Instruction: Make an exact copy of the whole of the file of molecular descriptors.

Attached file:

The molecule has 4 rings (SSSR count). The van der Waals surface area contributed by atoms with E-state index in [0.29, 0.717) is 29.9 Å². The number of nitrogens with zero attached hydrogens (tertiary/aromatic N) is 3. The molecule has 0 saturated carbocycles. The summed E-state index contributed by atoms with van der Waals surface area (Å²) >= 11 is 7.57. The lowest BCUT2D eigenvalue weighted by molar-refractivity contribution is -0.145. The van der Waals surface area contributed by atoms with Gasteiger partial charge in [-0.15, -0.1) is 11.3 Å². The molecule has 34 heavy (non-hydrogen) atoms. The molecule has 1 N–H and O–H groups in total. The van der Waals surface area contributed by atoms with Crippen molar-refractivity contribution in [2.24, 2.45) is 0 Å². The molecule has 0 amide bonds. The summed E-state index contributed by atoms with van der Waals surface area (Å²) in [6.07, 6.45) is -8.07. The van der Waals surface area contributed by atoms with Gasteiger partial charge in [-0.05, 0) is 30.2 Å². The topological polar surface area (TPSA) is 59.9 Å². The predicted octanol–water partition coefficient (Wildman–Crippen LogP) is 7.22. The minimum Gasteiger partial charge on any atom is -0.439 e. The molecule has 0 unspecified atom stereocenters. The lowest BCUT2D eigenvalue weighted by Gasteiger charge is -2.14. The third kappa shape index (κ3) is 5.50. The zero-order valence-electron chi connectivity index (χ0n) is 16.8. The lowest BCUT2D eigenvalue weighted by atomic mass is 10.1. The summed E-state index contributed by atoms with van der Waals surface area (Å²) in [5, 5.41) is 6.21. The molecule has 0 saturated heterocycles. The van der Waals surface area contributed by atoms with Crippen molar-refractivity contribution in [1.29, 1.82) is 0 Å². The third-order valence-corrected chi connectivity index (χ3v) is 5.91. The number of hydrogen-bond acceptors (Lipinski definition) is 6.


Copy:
The molecule has 4 rings (SSSR count). The van der Waals surface area contributed by atoms with E-state index in [0.29, 0.717) is 29.9 Å². The number of nitrogens with zero attached hydrogens (tertiary/aromatic N) is 3. The molecule has 0 saturated carbocycles. The summed E-state index contributed by atoms with van der Waals surface area (Å²) >= 11 is 7.57. The lowest BCUT2D eigenvalue weighted by molar-refractivity contribution is -0.145. The van der Waals surface area contributed by atoms with Gasteiger partial charge in [-0.15, -0.1) is 11.3 Å². The molecule has 34 heavy (non-hydrogen) atoms. The molecule has 1 N–H and O–H groups in total. The van der Waals surface area contributed by atoms with Crippen molar-refractivity contribution in [2.24, 2.45) is 0 Å². The molecule has 0 amide bonds. The summed E-state index contributed by atoms with van der Waals surface area (Å²) in [6.07, 6.45) is -8.07. The van der Waals surface area contributed by atoms with Gasteiger partial charge in [-0.05, 0) is 30.2 Å². The topological polar surface area (TPSA) is 59.9 Å². The predicted octanol–water partition coefficient (Wildman–Crippen LogP) is 7.22. The minimum Gasteiger partial charge on any atom is -0.439 e. The molecule has 0 unspecified atom stereocenters. The lowest BCUT2D eigenvalue weighted by Gasteiger charge is -2.14. The third kappa shape index (κ3) is 5.50. The zero-order valence-electron chi connectivity index (χ0n) is 16.8. The lowest BCUT2D eigenvalue weighted by atomic mass is 10.1. The summed E-state index contributed by atoms with van der Waals surface area (Å²) in [5, 5.41) is 6.21. The molecule has 0 saturated heterocycles. The van der Waals surface area contributed by atoms with Crippen molar-refractivity contribution in [1.29, 1.82) is 0 Å². The third-order valence-corrected chi connectivity index (χ3v) is 5.91. The number of hydrogen-bond acceptors (Lipinski definition) is 6.